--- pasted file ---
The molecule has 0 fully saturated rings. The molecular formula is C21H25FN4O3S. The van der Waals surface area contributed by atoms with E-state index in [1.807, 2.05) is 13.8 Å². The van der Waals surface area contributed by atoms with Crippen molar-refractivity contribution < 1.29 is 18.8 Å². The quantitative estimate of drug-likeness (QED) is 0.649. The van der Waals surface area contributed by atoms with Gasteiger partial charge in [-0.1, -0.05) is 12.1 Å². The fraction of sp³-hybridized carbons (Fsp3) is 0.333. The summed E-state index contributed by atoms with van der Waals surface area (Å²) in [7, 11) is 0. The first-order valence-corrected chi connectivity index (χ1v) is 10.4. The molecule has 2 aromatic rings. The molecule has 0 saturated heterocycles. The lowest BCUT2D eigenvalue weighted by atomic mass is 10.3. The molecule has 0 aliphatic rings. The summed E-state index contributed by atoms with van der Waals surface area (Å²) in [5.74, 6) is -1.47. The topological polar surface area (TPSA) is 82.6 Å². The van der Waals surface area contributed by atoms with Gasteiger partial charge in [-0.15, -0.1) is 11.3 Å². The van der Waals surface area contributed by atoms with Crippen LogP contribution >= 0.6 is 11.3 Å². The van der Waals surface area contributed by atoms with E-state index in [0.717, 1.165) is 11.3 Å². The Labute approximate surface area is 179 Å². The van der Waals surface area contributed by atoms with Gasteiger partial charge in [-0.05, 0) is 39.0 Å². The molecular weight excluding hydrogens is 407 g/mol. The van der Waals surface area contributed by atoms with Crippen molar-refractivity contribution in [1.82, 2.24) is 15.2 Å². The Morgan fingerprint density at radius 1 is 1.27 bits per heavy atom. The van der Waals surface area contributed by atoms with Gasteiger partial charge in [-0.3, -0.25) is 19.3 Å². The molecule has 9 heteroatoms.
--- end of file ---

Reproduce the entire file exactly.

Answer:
The molecule has 0 fully saturated rings. The molecular formula is C21H25FN4O3S. The van der Waals surface area contributed by atoms with E-state index in [1.807, 2.05) is 13.8 Å². The van der Waals surface area contributed by atoms with Crippen molar-refractivity contribution < 1.29 is 18.8 Å². The quantitative estimate of drug-likeness (QED) is 0.649. The van der Waals surface area contributed by atoms with Gasteiger partial charge in [-0.1, -0.05) is 12.1 Å². The fraction of sp³-hybridized carbons (Fsp3) is 0.333. The summed E-state index contributed by atoms with van der Waals surface area (Å²) in [7, 11) is 0. The first-order valence-corrected chi connectivity index (χ1v) is 10.4. The molecule has 2 aromatic rings. The molecule has 0 saturated heterocycles. The lowest BCUT2D eigenvalue weighted by atomic mass is 10.3. The molecule has 0 aliphatic rings. The summed E-state index contributed by atoms with van der Waals surface area (Å²) in [5.74, 6) is -1.47. The topological polar surface area (TPSA) is 82.6 Å². The van der Waals surface area contributed by atoms with Gasteiger partial charge in [-0.15, -0.1) is 11.3 Å². The van der Waals surface area contributed by atoms with Crippen LogP contribution >= 0.6 is 11.3 Å². The van der Waals surface area contributed by atoms with E-state index in [0.717, 1.165) is 11.3 Å². The Labute approximate surface area is 179 Å². The van der Waals surface area contributed by atoms with Gasteiger partial charge in [-0.05, 0) is 39.0 Å². The molecular weight excluding hydrogens is 407 g/mol. The van der Waals surface area contributed by atoms with Crippen molar-refractivity contribution in [1.82, 2.24) is 15.2 Å². The Morgan fingerprint density at radius 1 is 1.27 bits per heavy atom. The van der Waals surface area contributed by atoms with Gasteiger partial charge in [-0.3, -0.25) is 19.3 Å². The molecule has 9 heteroatoms.